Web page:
Were you a Mad Men fan?  I was. 

I'm bringing up Don Draper because this character was brilliant.  Yes, a total fictional character, created by a team of writers, but he has one outstanding, consistent trait that I want to share with you.

As you might (or might not) know I have been in deep research over here at my desk. I'm researching what I believe to be the one of the most crucial elements, if not the most important tool, most important aspect of our lives, of relationships, of our our businesses.  Drumroll please… Communication.  Yes, that single word is what I am excavating; and it's more than words and more than what you have to say. Communication is everything.  

Didn't Don Draper always have a way with his words?  And he was just as effective without saying words at all, did you ever notice?  He brought the best and worst out in every person he came into contact with, and beyond charismatic.  He was famous for saying the right thing at the right time, he saved clients with a smirk, and he had this uncanny ability to bring ease to a dreadful situation that most would cry over.  Yes, Don Draper had a communication style that people dream of having.  

A crucial ingredient to Don Draper’s communication, is that he was persistent with communicating exactly what he wanted!  Think about that for a minute.  He wanted to have sex, he told her (any of the dozen plus ladies he has slept with over the years) that’s why she was in his house, in his bed, his arms...  He wanted to win a client, he told them his campaign was the best, period.  He wanted to be recognized for not being in control he shared his grief with others (usually Peggy).  He was constantly sharing himself and for the most part, with utter clarity.  There was another vital aspect of Don Draper that I loved even more, and this was his straightforward ability to redirect the conversation to what he wanted to hear.  

Years ago I use to attend a particular networking meeting.  Every week the same people would talk, the same ideas would go around the room, boring, big snooze fest.  Then one day, John walked in the room, an older, skinny looking guy who wore pants that were too big, he wore a brown leather belt that cinched the pants so they would stay on his waist.  Old round wire framed glasses sat on his nose above a small grayish mustache that usually had a crumb or two lingering from his morning sugar dusted donut.  He lived in Hollywood and was somebody way back when, now just a guy sharing his thoughts on business and life.  One day after another boring meeting and wearing frustration on my face, John pulled me aside and said, “Lane, simply change the conversation.  If you’re not hearing what you want to hear, start talking about it, change the conversation.”  That was a mind blowing moment I had with John.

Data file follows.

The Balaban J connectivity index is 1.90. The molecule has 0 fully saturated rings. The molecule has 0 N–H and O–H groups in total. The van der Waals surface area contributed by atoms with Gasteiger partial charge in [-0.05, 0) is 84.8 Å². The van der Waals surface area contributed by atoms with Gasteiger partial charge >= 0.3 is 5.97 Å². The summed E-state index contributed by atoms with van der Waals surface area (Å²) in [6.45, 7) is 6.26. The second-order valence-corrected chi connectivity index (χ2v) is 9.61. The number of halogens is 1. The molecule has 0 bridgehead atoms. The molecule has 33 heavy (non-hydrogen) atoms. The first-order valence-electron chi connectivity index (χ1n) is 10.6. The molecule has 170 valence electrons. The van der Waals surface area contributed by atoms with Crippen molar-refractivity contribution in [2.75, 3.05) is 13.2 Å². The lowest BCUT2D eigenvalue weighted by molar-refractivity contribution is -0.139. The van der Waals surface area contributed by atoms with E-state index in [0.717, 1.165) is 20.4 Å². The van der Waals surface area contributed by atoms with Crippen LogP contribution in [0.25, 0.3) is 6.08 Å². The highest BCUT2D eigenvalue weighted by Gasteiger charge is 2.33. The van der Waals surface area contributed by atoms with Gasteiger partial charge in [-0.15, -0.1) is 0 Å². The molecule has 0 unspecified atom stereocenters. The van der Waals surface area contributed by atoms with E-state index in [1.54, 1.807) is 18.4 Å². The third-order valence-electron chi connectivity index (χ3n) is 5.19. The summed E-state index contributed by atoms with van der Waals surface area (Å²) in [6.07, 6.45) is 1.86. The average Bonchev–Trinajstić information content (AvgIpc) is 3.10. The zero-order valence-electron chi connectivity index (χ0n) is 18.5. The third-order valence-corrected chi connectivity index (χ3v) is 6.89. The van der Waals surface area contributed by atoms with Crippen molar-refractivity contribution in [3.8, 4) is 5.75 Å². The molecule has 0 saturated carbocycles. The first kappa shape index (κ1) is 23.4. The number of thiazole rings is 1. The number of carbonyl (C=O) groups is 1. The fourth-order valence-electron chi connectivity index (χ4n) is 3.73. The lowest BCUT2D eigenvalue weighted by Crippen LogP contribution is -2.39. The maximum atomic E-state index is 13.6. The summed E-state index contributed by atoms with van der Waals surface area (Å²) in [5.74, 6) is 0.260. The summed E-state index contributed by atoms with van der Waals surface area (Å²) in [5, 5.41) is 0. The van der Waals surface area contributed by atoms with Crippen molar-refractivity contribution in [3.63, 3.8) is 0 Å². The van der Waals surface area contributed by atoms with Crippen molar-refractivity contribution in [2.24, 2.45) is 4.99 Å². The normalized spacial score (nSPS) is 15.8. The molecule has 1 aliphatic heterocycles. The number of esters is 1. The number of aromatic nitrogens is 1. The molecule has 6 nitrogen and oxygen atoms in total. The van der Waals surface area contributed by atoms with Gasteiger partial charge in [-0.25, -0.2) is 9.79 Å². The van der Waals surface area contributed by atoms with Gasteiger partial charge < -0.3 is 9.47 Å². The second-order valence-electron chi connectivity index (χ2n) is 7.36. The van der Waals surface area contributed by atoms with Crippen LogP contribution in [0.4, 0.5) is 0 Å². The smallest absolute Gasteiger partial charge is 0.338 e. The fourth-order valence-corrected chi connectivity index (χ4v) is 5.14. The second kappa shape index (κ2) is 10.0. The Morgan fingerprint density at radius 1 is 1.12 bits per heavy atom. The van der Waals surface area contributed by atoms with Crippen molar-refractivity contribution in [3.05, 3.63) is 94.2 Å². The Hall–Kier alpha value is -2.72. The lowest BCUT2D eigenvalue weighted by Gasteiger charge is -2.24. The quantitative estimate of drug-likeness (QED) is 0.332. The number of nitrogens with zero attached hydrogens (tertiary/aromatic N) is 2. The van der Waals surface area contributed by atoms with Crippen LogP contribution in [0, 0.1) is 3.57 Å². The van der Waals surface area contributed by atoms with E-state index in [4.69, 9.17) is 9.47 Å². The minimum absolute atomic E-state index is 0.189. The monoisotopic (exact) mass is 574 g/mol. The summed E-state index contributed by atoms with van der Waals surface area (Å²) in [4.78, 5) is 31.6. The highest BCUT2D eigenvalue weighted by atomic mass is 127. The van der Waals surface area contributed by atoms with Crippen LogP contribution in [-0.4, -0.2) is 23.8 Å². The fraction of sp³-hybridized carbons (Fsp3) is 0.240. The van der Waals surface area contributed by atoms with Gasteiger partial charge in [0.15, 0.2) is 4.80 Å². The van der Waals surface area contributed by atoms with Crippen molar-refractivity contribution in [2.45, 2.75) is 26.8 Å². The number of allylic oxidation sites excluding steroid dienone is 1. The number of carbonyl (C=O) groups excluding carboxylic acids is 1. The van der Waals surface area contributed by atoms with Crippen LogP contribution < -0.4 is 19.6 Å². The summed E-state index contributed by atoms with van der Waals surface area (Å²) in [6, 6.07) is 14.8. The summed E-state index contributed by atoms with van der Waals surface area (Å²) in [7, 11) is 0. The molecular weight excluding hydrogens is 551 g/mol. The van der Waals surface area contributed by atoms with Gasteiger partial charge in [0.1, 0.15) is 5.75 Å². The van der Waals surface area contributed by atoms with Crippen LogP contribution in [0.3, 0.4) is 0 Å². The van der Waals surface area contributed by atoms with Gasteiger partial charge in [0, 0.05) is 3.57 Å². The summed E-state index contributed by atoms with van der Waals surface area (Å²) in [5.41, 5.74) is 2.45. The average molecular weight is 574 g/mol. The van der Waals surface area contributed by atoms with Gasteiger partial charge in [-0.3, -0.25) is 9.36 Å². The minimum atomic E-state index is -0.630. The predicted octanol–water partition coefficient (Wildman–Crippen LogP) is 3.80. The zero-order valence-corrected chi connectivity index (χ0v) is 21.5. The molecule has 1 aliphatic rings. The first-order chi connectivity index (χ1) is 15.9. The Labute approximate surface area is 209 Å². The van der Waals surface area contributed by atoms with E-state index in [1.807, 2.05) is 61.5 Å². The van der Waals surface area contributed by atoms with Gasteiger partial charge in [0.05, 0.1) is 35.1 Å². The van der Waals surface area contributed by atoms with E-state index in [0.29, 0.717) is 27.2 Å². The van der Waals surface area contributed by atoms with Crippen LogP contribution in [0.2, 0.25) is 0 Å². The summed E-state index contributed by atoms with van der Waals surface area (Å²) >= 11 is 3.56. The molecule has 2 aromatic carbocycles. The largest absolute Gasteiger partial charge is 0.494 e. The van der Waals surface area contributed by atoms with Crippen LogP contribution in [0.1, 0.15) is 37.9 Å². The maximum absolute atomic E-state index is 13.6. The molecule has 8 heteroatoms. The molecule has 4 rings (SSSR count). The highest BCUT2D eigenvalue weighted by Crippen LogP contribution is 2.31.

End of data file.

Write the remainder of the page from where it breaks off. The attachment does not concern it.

In my life I was taught to add to conversations, speak only when asked, and nod when he says something funny, right, or smart (regardless if I agree or not).  John just opened up a whole new way of communicating.  He cracked open my natural born instincts, he gave me permission to voice my opinion, speak my mind, and carry a different tune that others never considered.  I will never forget that day, it was June 13 1997, my life changed.  This tool of changing the conversation and stating what I want has placed me ahead of the game.  I see the world differently.  If I have nothing to say, or am clearly not interested in a subject, people know it, I don’t hide it anymore.  I simply change the conversation.

Perhaps why I appreciated Don Draper so much is that he flawlessly executed this one trick in communication effortlessly over and over, again and again.  Now yes, there can be temporary setbacks, hurt feelings and fierce resentments that can be instilled upon others by using this tool, but the ability to communicate effectively and articulate what’s on your mind, as Don Draper did changes the way the world sees and hears you.  In today’s world, communication is everything. If you are not stating what you think, how you feel, or telling people what you believe in then forget about it, the fast-paced tech-talk-tide will wash you away without making an impact.  

Changing the conversation is an important skill to learn, it’s definitely something to ease into, and use wisely.  Think about what you want to hear, what’s not being talked about, what do you believe in, then start talking about it.  

In order to change a conversation, there are three things that you need to do before you open your mouth, those three things are:

1 - Gain clarity on what you truly believe in (or think).  Sit for 20-30 minutes, creating space for introspection.

2- Set an intention on what you want others to know about (what you believe in).   “I want everyone to know… xyz.. so that… abc… can…”

3- Write it out on paper. This way you can see the words visually -- setting in motion the visual aspect of communication.  

Over his years Don Draper changed many conversations.

One of the other aspects of Don, was watching his non verbal communication. He neglected his ability to be monogamous.  He struggled with alcohol, shook his head in dismay on how to be playful, and fully available father, he dismissed the idea of ever being a loving husband.  He moved swiftly in with his body, pulling his shirt sleeves, and tugging on cufflinks when in a given uncomfortable situation.  He revealed so much without words.  As the final episodes came to an end I felt a small tinge of sadness, the show closing was really no different then the ending of Jerry Seinfeld, or Sons of Anarchy.  All epic characters who revealed a slice of our ever changing cultural musings which have helped me and so many of us relate to our human condition.